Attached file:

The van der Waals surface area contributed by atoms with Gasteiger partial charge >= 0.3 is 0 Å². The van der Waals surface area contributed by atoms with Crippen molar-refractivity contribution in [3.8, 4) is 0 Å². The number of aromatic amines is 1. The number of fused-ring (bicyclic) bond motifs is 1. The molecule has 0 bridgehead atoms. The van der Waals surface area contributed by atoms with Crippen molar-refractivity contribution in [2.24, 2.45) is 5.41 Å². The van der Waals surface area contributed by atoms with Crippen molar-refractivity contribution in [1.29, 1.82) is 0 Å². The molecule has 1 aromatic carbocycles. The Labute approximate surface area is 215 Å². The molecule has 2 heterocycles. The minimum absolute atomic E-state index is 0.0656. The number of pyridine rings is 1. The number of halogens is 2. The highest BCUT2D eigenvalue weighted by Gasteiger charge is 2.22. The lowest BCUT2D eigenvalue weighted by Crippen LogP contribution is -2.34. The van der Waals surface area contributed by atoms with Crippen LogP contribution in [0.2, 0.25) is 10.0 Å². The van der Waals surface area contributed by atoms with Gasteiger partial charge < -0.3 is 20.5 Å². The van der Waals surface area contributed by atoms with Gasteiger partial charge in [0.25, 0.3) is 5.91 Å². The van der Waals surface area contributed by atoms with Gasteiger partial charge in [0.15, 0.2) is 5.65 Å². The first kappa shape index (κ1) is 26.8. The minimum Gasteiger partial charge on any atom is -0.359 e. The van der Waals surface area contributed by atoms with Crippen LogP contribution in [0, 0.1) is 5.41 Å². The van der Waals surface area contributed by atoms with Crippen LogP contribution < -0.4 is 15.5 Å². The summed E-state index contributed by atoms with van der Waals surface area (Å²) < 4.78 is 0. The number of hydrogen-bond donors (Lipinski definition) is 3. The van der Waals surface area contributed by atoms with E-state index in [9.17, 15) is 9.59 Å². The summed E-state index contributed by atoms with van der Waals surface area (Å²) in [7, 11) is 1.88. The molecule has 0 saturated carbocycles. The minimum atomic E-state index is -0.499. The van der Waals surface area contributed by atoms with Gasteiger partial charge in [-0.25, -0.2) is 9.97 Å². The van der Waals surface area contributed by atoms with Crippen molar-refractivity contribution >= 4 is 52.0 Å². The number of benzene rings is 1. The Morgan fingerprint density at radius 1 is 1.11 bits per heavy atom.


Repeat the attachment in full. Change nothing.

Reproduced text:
The van der Waals surface area contributed by atoms with Gasteiger partial charge >= 0.3 is 0 Å². The van der Waals surface area contributed by atoms with Crippen molar-refractivity contribution in [3.8, 4) is 0 Å². The number of aromatic amines is 1. The number of fused-ring (bicyclic) bond motifs is 1. The molecule has 0 bridgehead atoms. The van der Waals surface area contributed by atoms with Crippen molar-refractivity contribution in [2.24, 2.45) is 5.41 Å². The van der Waals surface area contributed by atoms with Crippen molar-refractivity contribution in [1.29, 1.82) is 0 Å². The molecule has 1 aromatic carbocycles. The Labute approximate surface area is 215 Å². The molecule has 2 heterocycles. The minimum absolute atomic E-state index is 0.0656. The number of pyridine rings is 1. The number of halogens is 2. The highest BCUT2D eigenvalue weighted by Gasteiger charge is 2.22. The lowest BCUT2D eigenvalue weighted by Crippen LogP contribution is -2.34. The van der Waals surface area contributed by atoms with Crippen LogP contribution in [0.2, 0.25) is 10.0 Å². The van der Waals surface area contributed by atoms with Gasteiger partial charge < -0.3 is 20.5 Å². The van der Waals surface area contributed by atoms with Gasteiger partial charge in [0.25, 0.3) is 5.91 Å². The van der Waals surface area contributed by atoms with Gasteiger partial charge in [0.15, 0.2) is 5.65 Å². The first kappa shape index (κ1) is 26.8. The minimum Gasteiger partial charge on any atom is -0.359 e. The van der Waals surface area contributed by atoms with Crippen LogP contribution in [0, 0.1) is 5.41 Å². The van der Waals surface area contributed by atoms with Crippen LogP contribution < -0.4 is 15.5 Å². The summed E-state index contributed by atoms with van der Waals surface area (Å²) < 4.78 is 0. The number of hydrogen-bond donors (Lipinski definition) is 3. The van der Waals surface area contributed by atoms with E-state index in [9.17, 15) is 9.59 Å². The summed E-state index contributed by atoms with van der Waals surface area (Å²) in [7, 11) is 1.88. The molecule has 0 saturated carbocycles. The minimum atomic E-state index is -0.499. The van der Waals surface area contributed by atoms with Gasteiger partial charge in [-0.25, -0.2) is 9.97 Å². The van der Waals surface area contributed by atoms with Crippen molar-refractivity contribution >= 4 is 52.0 Å². The number of benzene rings is 1. The Morgan fingerprint density at radius 1 is 1.11 bits per heavy atom.